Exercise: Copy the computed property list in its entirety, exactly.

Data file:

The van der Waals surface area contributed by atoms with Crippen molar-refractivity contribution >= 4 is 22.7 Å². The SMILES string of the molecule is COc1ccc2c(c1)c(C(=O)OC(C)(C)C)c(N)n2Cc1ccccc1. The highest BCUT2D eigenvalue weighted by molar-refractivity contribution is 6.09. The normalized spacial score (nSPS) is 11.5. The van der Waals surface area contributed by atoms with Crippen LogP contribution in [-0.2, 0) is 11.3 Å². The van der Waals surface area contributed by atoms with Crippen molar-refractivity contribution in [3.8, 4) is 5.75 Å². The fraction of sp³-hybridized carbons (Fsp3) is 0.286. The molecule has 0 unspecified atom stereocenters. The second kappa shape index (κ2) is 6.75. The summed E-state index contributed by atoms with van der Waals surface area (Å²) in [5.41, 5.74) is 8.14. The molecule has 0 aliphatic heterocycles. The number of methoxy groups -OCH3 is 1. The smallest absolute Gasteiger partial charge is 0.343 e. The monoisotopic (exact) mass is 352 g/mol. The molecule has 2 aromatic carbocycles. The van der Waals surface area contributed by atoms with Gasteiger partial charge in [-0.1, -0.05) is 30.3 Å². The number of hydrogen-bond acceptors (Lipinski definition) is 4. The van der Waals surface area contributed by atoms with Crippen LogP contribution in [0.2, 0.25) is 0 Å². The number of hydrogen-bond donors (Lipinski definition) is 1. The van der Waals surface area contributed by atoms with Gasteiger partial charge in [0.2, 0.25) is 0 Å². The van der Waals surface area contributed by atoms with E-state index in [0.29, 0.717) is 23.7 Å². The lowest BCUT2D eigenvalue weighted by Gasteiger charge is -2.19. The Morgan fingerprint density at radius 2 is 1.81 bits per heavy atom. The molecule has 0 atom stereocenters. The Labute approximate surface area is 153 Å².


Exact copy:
The van der Waals surface area contributed by atoms with Crippen molar-refractivity contribution >= 4 is 22.7 Å². The SMILES string of the molecule is COc1ccc2c(c1)c(C(=O)OC(C)(C)C)c(N)n2Cc1ccccc1. The highest BCUT2D eigenvalue weighted by molar-refractivity contribution is 6.09. The normalized spacial score (nSPS) is 11.5. The van der Waals surface area contributed by atoms with Crippen LogP contribution in [-0.2, 0) is 11.3 Å². The van der Waals surface area contributed by atoms with Crippen molar-refractivity contribution in [3.8, 4) is 5.75 Å². The fraction of sp³-hybridized carbons (Fsp3) is 0.286. The molecule has 0 unspecified atom stereocenters. The second kappa shape index (κ2) is 6.75. The summed E-state index contributed by atoms with van der Waals surface area (Å²) in [5.41, 5.74) is 8.14. The molecule has 0 aliphatic heterocycles. The number of methoxy groups -OCH3 is 1. The smallest absolute Gasteiger partial charge is 0.343 e. The monoisotopic (exact) mass is 352 g/mol. The molecule has 2 aromatic carbocycles. The van der Waals surface area contributed by atoms with Gasteiger partial charge in [-0.1, -0.05) is 30.3 Å². The number of hydrogen-bond acceptors (Lipinski definition) is 4. The van der Waals surface area contributed by atoms with Crippen LogP contribution in [0.2, 0.25) is 0 Å². The number of hydrogen-bond donors (Lipinski definition) is 1. The van der Waals surface area contributed by atoms with Gasteiger partial charge in [0.2, 0.25) is 0 Å². The van der Waals surface area contributed by atoms with E-state index in [0.29, 0.717) is 23.7 Å². The lowest BCUT2D eigenvalue weighted by Gasteiger charge is -2.19. The Morgan fingerprint density at radius 2 is 1.81 bits per heavy atom. The molecule has 0 atom stereocenters. The Labute approximate surface area is 153 Å².